A date for the investigations to launch has yet to be announced and there have been no guarantees of an amnarrow found the targetesty for those who forward to get their affairs in order wish to confess, although those who settle up any unpaid tax early are far more likely to get much better terms than those who are caught out.

Among those targeted will be private tutors and coaches who earn main or secondary income from private lessons, whether they are qualified or not, and ranging from national curriculum tutors to fitness or lifestyle coaches.

HMRC is also interested in individuals who use online marketplaces such as eBay to buy and sell goods as a trader or business without paying the resulting tax. This will, of course, not affect those who buy or sell in low volumes on eBay, such as private individuals selling unwanted items. HMRC is only interested in those who consistently use the online marketplace to make a profit.

Non-VAT registered businesses

Other traders who will come under the spotlight will be those whose turnover exceeds the £73,000 threshold but who have not registered for VAT. Don’t forget that now that the Inland Revenue and Customs and Excise work together as HM Revenue & Customs, they share your business data.

Act early to mitigate penalties

As with any tax matter, it is always better to act now than to wait for the taxman to come calling.

If you fall under any of these sectors then George Hay can help you register with HMRC and get your affairs in order.

Disclaimer: This article is for general guidance only. All taxation planning should only be undertaken after appropriate professional advice. George Hay Chartered Accountants are registered to carry on audit work and regulated for a range of investment business activities by the Institute of Chartered Accountants in England and Wales.

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If you found this post interesting/useful please share it with your social network and/or bookmark it.  Also, your comments are always valued and will help me to write new posts that are relevant to readers of this blog.

In the past few days, with the complete mayhem caused by HMRC’s PAYE coding fiasco , clients of ours have received some very strange calls apparently from HMRC asking for payroll references and other data that we know they already have on their records, so please be wary of all unsolicited emails and phonecalls purporting to be from the Tax Office.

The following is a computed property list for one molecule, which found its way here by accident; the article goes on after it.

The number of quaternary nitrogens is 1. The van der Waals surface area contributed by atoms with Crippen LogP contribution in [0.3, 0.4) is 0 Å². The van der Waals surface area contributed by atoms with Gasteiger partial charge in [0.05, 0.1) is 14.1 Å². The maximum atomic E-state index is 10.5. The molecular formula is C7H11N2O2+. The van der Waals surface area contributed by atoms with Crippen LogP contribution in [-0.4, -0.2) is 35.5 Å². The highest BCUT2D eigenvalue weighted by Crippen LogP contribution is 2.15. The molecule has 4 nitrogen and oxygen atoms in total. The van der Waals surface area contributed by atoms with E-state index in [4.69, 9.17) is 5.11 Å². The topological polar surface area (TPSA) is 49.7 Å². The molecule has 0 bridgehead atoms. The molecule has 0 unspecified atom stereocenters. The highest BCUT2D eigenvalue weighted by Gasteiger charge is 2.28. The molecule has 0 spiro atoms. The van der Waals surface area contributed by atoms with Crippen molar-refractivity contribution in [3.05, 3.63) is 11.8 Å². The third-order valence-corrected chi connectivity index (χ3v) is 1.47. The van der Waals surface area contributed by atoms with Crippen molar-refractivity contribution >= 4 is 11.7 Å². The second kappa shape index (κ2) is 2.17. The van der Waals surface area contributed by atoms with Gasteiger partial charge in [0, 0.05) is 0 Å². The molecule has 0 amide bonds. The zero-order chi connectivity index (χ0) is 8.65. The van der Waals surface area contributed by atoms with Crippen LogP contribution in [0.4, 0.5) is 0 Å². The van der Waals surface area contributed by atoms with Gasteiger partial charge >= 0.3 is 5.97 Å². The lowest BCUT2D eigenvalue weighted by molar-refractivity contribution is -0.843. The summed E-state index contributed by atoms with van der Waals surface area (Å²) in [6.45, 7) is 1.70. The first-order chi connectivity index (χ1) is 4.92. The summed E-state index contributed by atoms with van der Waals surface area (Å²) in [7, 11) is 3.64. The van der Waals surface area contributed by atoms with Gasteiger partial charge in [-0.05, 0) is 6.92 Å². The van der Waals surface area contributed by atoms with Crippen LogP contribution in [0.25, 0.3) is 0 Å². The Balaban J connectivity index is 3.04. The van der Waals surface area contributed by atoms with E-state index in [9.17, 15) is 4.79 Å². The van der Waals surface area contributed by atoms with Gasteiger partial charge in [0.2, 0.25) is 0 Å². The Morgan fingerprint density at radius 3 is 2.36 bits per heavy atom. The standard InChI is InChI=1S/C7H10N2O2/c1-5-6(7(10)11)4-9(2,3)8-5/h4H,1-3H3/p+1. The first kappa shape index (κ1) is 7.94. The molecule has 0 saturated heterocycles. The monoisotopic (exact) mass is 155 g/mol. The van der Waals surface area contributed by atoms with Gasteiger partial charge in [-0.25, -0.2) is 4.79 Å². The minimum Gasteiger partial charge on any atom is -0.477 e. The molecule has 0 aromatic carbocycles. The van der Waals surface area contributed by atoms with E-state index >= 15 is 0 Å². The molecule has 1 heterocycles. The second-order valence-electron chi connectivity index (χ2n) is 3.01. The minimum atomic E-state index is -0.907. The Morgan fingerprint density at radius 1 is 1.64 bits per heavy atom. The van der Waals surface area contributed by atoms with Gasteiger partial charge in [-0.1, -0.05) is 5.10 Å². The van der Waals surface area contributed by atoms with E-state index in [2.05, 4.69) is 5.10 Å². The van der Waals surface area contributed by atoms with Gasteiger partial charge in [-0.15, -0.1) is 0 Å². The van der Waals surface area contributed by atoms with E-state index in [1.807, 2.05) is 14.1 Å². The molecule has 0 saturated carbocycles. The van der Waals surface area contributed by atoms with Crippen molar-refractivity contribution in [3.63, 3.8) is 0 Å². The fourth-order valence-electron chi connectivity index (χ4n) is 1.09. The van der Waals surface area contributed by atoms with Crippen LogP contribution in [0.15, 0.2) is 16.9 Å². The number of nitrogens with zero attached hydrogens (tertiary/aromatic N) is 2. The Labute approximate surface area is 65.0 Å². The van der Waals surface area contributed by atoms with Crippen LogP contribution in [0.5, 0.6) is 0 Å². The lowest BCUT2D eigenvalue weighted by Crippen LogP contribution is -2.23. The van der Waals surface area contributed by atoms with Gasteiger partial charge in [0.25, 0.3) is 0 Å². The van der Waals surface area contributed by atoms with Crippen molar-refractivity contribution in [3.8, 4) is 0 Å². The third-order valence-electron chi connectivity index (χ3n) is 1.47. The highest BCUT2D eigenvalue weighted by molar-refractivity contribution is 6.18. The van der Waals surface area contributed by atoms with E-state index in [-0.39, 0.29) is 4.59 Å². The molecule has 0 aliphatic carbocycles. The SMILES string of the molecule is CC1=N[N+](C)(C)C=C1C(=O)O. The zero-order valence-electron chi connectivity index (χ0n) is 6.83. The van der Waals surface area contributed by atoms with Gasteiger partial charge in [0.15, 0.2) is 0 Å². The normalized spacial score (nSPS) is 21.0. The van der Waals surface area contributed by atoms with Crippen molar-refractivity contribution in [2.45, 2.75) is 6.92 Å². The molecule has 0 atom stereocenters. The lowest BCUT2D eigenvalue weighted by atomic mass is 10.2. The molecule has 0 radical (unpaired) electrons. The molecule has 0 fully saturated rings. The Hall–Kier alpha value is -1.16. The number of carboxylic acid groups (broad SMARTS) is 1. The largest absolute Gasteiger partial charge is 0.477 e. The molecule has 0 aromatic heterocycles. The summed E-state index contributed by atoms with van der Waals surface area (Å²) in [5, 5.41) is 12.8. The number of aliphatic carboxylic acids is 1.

Too good to be true

Of course, no one wants to pay more tax than they should, so being told you are due a refund will come as good news.

In some cases, it may seem too good to be true – and that’s because it is.

If you receive a telephone call or an email from someone at HM Revenue & Customs  (HMRC) informing you of a tax refund then the person on the other end of the line is not the taxman but a criminal “phishing” for your bank account details.

HMRC has reported an alarming increase in the number of people being targeted in this way, with a record 83,000 phishing attempts reported in one month alone.

Written Correspondence

In some cases, letters are sent out purporting to be from external companies acting on behalf of HMRC and beginning with a sentence such as “we have reviewed your tax return and our calculations of your last year’s accounts show a tax refund of XXXX is due”. The letter will give a specific figure which the victim is supposedly due.

Phishing  and identity fraud

The thieves ask for bank details in order to pay in the non-existent refund. However, they then use this information to try to take money from the victim’s account.

Victims not only risk having their accounts emptied, but their details could also be sold on to other criminal gangs who may target them further.

Tax office communication policy

HMRC does not contact customers who are due a tax refund by telephone or email. It always writes to them directly, without using any external companies.

Advice